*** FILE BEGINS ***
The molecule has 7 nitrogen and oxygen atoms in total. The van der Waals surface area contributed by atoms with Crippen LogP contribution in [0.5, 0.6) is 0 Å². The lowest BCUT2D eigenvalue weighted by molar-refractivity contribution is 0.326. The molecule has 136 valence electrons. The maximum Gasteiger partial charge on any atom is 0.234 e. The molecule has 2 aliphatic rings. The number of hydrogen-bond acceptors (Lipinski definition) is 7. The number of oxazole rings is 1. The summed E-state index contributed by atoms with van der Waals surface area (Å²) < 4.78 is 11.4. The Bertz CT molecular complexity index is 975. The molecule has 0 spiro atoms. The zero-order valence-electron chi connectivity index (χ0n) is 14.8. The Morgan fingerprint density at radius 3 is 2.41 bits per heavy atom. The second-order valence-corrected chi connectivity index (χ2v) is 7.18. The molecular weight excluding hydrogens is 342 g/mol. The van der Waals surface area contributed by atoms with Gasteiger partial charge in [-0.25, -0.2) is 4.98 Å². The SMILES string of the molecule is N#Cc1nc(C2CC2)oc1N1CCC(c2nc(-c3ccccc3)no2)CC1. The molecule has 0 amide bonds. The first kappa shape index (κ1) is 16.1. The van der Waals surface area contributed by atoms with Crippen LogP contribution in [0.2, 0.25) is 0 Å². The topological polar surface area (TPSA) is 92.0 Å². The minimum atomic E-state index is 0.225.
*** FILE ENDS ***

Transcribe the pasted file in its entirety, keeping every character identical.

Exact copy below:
The molecule has 7 nitrogen and oxygen atoms in total. The van der Waals surface area contributed by atoms with Crippen LogP contribution in [0.5, 0.6) is 0 Å². The lowest BCUT2D eigenvalue weighted by molar-refractivity contribution is 0.326. The molecule has 136 valence electrons. The maximum Gasteiger partial charge on any atom is 0.234 e. The molecule has 2 aliphatic rings. The number of hydrogen-bond acceptors (Lipinski definition) is 7. The number of oxazole rings is 1. The summed E-state index contributed by atoms with van der Waals surface area (Å²) < 4.78 is 11.4. The Bertz CT molecular complexity index is 975. The molecule has 0 spiro atoms. The zero-order valence-electron chi connectivity index (χ0n) is 14.8. The Morgan fingerprint density at radius 3 is 2.41 bits per heavy atom. The second-order valence-corrected chi connectivity index (χ2v) is 7.18. The molecular weight excluding hydrogens is 342 g/mol. The van der Waals surface area contributed by atoms with Gasteiger partial charge in [-0.25, -0.2) is 4.98 Å². The SMILES string of the molecule is N#Cc1nc(C2CC2)oc1N1CCC(c2nc(-c3ccccc3)no2)CC1. The molecule has 0 amide bonds. The first kappa shape index (κ1) is 16.1. The van der Waals surface area contributed by atoms with Crippen LogP contribution in [0.2, 0.25) is 0 Å². The topological polar surface area (TPSA) is 92.0 Å². The minimum atomic E-state index is 0.225.